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Laurence Carlin - Student Impact

by Michelle Peplow
Student Multimedia Reporter


Energetic. Dedicated. Real.

These are some of the words students have used to describe Dr. Laurence Carlin, professor of philosophy at the University of Wisconsin Oshkosh.

Senior Matthew Swenson is a big Carlin fan. “Professor Carlin is not the type of professor to sit and wait for class to start. He is actively speaking with students, cracking jokes and making students feel like they are in a fun environment,” Swenson said. “I have had over 100 class periods with him and cannot remember one day where he was not full of energy and where his passion for the subject that he was teaching did not seep throughout the classroom.”

Swenson, who is a philosophy and political science major, describes Carlin’s teaching style as energetic. “He is constantly moving throughout the classroom,” he said. “His movements throughout the classroom are more like a coach active at the sidelines, than an average college professor.”
 
Although Swenson enjoys the energy Carlin brings, what he likes most is how Carlin is prepared for every class, and how he manages the class discussions. Carlin seems to strike a balance of answering students’ questions, while keeping the discussion focused and moving forward.

Dr. Laurence Carlin Teaching
Dr. Laurence Carlin, who teaches philosophy at UW Oshkosh, reads about Galileo to the students.


 
Swenson's undergraduate career will be completed at UWO, thanks to professors like Carlin. “About a year ago, I considered transferring to Madison to attend a more widely recognized university before attending law school,” Swenson said. “There were two professors, Dr. Carlin being one of them, that kept me in Oshkosh. I could not fathom being taught in a huge pit by a TA in place of an amazing professor like Dr. Carlin.  I honestly can say I do not regret that decision for a minute.”


Feeding the Passion


Tracy Wilichowki decided her major after taking a class with Carlin her freshman year. She always liked history, but the job outlook seemed bleak in that field. It was after the class read The Apology in class, that Dr. Carlin shared his story of how he became a philosophy major.

Carlin went to college originally intending to be an accountant. Those plans changed when Carlin took an Introduction to Philosophy course to satisfy a General Education requirement. It was after they read the Apology he fell in love with philosophy and the idea of it. It was when he covered Socrates in another course, he had the life-altering moment when he went to the registers office and changed his major from accounting to philosophy.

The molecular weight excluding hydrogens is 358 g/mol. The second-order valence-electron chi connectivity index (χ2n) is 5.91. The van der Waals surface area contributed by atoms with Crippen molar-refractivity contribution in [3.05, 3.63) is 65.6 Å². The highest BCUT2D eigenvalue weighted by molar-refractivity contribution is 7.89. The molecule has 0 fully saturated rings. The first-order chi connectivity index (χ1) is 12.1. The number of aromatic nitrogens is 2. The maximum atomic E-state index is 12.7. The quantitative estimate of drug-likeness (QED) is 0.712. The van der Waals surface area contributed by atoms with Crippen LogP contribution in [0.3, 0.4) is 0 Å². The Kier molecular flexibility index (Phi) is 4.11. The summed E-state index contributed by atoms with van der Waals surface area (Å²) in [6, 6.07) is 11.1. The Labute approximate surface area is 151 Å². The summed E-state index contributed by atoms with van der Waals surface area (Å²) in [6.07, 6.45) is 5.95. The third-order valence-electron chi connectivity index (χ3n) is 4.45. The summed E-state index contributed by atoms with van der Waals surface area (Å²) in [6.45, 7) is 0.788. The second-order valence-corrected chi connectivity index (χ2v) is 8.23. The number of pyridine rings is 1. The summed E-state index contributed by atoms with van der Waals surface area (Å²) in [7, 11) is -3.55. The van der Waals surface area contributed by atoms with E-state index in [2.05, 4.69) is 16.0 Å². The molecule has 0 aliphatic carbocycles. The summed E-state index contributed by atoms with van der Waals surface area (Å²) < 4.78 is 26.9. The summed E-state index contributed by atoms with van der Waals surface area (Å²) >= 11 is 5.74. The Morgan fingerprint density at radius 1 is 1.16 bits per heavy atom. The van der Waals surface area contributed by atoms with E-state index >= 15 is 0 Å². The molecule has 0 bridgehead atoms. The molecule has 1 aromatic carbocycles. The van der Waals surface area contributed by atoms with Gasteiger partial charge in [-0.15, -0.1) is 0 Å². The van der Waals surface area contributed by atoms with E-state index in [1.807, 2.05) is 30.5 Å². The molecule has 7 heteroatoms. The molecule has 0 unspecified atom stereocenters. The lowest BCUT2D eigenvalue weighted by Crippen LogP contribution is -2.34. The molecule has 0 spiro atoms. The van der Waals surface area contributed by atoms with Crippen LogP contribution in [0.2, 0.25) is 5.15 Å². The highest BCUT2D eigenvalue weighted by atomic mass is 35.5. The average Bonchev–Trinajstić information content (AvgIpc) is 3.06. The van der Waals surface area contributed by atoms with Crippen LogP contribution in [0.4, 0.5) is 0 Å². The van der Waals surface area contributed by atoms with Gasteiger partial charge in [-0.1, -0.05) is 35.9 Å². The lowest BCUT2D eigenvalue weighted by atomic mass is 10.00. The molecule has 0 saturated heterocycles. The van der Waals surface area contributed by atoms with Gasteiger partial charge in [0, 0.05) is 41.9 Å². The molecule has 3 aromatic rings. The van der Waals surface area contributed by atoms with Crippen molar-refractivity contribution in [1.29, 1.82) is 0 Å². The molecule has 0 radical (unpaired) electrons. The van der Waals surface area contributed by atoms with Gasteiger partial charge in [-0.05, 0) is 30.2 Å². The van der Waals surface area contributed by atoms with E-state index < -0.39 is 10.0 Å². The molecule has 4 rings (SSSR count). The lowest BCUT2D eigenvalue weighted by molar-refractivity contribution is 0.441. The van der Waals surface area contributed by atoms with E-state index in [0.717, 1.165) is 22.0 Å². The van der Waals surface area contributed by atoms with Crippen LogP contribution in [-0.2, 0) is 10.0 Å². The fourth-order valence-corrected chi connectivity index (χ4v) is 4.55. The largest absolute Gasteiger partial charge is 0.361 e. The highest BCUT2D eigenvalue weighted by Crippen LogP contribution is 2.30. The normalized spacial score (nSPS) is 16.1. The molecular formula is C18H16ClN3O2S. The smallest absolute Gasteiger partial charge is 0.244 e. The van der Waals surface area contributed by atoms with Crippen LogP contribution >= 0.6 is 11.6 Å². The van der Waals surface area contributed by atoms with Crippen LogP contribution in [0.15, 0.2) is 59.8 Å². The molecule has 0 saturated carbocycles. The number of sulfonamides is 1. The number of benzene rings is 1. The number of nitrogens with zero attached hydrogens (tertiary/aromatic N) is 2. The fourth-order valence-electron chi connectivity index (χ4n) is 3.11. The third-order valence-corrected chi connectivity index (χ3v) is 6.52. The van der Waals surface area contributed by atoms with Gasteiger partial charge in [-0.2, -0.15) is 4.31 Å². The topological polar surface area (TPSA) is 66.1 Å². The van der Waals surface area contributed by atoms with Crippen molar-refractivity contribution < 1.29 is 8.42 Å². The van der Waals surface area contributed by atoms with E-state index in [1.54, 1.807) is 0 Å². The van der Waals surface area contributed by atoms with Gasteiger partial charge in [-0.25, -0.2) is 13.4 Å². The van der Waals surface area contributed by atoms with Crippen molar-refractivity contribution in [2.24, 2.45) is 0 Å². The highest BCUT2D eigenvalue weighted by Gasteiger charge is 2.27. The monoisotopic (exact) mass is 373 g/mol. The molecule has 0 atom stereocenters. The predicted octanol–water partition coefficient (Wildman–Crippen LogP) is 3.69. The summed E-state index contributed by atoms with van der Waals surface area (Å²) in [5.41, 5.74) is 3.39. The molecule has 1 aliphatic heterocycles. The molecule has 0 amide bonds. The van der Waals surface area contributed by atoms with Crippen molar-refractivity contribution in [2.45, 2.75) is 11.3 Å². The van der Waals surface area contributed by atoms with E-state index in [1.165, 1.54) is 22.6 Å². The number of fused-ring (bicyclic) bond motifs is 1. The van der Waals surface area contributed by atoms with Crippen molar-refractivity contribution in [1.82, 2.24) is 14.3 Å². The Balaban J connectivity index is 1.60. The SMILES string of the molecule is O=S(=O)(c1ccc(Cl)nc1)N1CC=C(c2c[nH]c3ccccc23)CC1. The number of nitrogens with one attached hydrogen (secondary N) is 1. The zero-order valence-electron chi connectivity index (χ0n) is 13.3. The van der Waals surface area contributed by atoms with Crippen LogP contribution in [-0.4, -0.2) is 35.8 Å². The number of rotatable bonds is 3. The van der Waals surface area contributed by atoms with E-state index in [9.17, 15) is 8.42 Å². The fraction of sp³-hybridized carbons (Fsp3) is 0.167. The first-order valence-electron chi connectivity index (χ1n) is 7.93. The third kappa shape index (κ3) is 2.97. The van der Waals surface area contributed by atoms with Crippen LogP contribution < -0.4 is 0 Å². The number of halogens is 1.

Wilichowiki described the story and said, “What I enjoyed most about this story is that there is nothing I could see him doing other than being a philosophy professor... This single story has motivated me to follow my true dreams and seemingly unattainable career goals more than almost any other instance in college.”

Soaring with the Eagles


Recent graduate Steven Mischler took part in a  study abroad course in Scotland with Carlin. Mischler received his “first glimpse into the world of philosophy” when he took Carlin’s Intro to Philosophy. “I didn’t become a philosophy major until my junior year, but I always had that class in the back of my mind,” Mischler said. “ I credit him with that first push into philosophy, and honestly it was because of how well he teaches that class.”

Mischler recounts a particular memory of Dr. Carlin during the Scotland study abroad trip. “Dr. Carlin is a dedicated and serious guy, but he’s also got a lighter side. He’s got a wonderful sense of humor and he’s always finding ways to add humor to the classroom… We had to be up fairly early for class and the field trips. He told us, ‘You know what Mrs. Carlin, my mother, says? You can’t soar with the eagles if you’re hooting with the owls.’ And, most days if someone looked tired he would say, ‘Looks like you’ve been hooting with the owls.’ It got to the point where my classmates would come to class and announce that they had been ‘hooting with the owls’ or would proudly announce that they were ready to ‘soar with the eagles.’”
 
Mischler, who is a recent graduate of UWO, also credits Carlin with helping him find his future path. “He’s a role model for the type of professor I’d like to become,” he said.

David Gustrowsky, senior and computer science major, still remembers the lessons learned from Carlin’s Intro to Philosophy class. “The beautiful thing about philosophy is you use what you learn from it every day,” he said. “Anytime you think something through to a conclusion you're using logic, which philosophy helps strengthen by studying the often centuries old arguments.”